Iraq, Iran, Afghanistan, and missile-defense policies are all, appropriately, subject to ongoing review by the new administration, which explains why the vice president had so little guidance to offer about their probable direction. Headline writers at the New York Times betrayed the confusion that policy opaqueness often causes them by first declaring, “Biden Takes a Hard Line,” and subsequently surmising, “Biden Signals US Is Open to Russia Missile Deal.”
Whether the vice president was holding a hard line or promising a new openness, the Russians showed little immediate interest in reconsidering their own positions. Russian Deputy Prime Minister and Putin protégé Sergei Ivanov, who attended the conference and met separately with Biden, declined to respond in kind to whatever might have been on offer by the Americans; instead, he likened such public discussions to an “Oriental bazaar.” And he reiterated Russia’s insistence on establishing military bases in an independent Abkhazia and South Ossetia, and Russia’s threat to deploy missiles on its border with Poland.
That Afghanistan is a very hard problem was the only consensus that seemed to emerge among conference speakers who addressed the subject, though they also agreed on the necessity to ensure that our objectives there are “achievable”—always a sensible goal when fighting wars. How to solve it or what the administration believes is achievable in Afghanistan remains, like so much else, to be determined.
In the last panel discussion of the conference, Holbrooke, after inspiring his listeners with a stirring portrayal of Cincinnatus called from his plough to save Rome again, proclaimed it hard; harder than Dayton; harder than Iraq; harder than Vietnam; just very, very, very hard. Though the talents of mere mortal diplomats would be no match for the task, our special envoy intends to do his excellent best to achieve the impossible and keep his personal archivists working overtime.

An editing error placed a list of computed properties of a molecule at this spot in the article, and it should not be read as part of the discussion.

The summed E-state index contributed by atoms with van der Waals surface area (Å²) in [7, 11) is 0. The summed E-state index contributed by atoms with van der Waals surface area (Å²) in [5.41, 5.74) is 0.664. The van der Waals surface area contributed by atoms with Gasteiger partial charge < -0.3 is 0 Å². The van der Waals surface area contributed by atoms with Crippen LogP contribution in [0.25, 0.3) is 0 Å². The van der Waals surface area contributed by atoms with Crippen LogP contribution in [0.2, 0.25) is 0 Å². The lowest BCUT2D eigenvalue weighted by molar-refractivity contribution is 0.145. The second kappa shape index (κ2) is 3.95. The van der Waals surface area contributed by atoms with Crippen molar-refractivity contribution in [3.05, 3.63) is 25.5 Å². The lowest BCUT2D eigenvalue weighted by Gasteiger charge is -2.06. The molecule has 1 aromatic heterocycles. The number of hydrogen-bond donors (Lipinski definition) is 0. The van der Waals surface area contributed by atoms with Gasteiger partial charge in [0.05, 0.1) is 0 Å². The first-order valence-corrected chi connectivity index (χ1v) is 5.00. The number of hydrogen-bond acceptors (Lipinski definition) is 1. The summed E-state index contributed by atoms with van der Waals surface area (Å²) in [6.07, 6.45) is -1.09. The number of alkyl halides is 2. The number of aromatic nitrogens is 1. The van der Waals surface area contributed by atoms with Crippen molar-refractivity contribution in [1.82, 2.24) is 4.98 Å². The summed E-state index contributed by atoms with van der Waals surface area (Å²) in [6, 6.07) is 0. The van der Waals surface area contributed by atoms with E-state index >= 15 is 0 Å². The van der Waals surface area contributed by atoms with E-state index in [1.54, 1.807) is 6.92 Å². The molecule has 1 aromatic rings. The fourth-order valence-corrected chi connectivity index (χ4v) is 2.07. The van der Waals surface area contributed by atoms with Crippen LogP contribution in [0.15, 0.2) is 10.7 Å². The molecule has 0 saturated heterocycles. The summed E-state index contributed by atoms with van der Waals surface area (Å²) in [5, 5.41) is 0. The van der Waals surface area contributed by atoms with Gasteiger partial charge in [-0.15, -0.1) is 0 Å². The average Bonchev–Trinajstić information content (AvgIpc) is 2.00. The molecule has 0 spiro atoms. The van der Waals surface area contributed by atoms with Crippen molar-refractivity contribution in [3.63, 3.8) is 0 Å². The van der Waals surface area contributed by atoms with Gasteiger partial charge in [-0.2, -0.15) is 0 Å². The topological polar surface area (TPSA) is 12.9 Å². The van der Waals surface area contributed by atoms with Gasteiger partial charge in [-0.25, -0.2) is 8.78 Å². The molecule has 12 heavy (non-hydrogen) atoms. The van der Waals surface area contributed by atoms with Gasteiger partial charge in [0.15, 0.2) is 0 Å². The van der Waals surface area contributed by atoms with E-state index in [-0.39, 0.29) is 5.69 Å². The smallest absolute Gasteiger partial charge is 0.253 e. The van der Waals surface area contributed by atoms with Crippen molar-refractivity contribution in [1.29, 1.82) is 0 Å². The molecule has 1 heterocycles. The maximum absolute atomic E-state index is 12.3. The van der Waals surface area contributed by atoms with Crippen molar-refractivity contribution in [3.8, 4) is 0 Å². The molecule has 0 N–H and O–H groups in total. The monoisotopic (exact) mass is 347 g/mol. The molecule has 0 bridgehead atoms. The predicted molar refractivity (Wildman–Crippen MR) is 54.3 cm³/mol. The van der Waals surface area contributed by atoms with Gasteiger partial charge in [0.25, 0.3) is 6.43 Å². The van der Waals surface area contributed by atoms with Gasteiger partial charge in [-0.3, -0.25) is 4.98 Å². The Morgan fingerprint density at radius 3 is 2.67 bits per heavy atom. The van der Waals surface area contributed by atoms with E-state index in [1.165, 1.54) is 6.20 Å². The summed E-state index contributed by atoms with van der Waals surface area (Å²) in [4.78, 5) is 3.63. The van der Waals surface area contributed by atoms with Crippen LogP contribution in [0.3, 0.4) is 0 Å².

It was left to Holbrooke’s fellow panel member, the estimable General Petraeus, to offer a pointed reminder to the conference of what any achievable goal in Afghanistan, short of defeat, would require.
“Military action,” he noted, “while not sufficient by itself, is absolutely necessary, for security provides the essential foundation for the achievement of progress in all the other so-called lines of operation.”
The first goal of successful counterinsurgency tactics, the general explained, is “to secure and serve the population,” and that will require a substantially increased commitment on the part of the US and its allies, including “more combat forces...more intelligence, surveillance, and reconnaissance platforms...more military police, engineers, and logistics elements; additional special operations forces...more lift and attack helicopters and fixed-wing aircraft; additional air MedEvac assets; increases in information-operations capabilities; and so on,” as well as “a surge in civilian capacity” to promote economic and political development.
General Petraeus is a hard man for a hard problem, and skilled at communicating to the hopeful West the stubborn realities of the threats we face and their demands on us. Changes in American administrations, like changes in the atmospherics of diplomacy, are easier to achieve than genuine improvements to our security in this still-hostile world.
Mark Salter is the former chief of staff to Senator John McCain and senior adviser to his presidential campaign.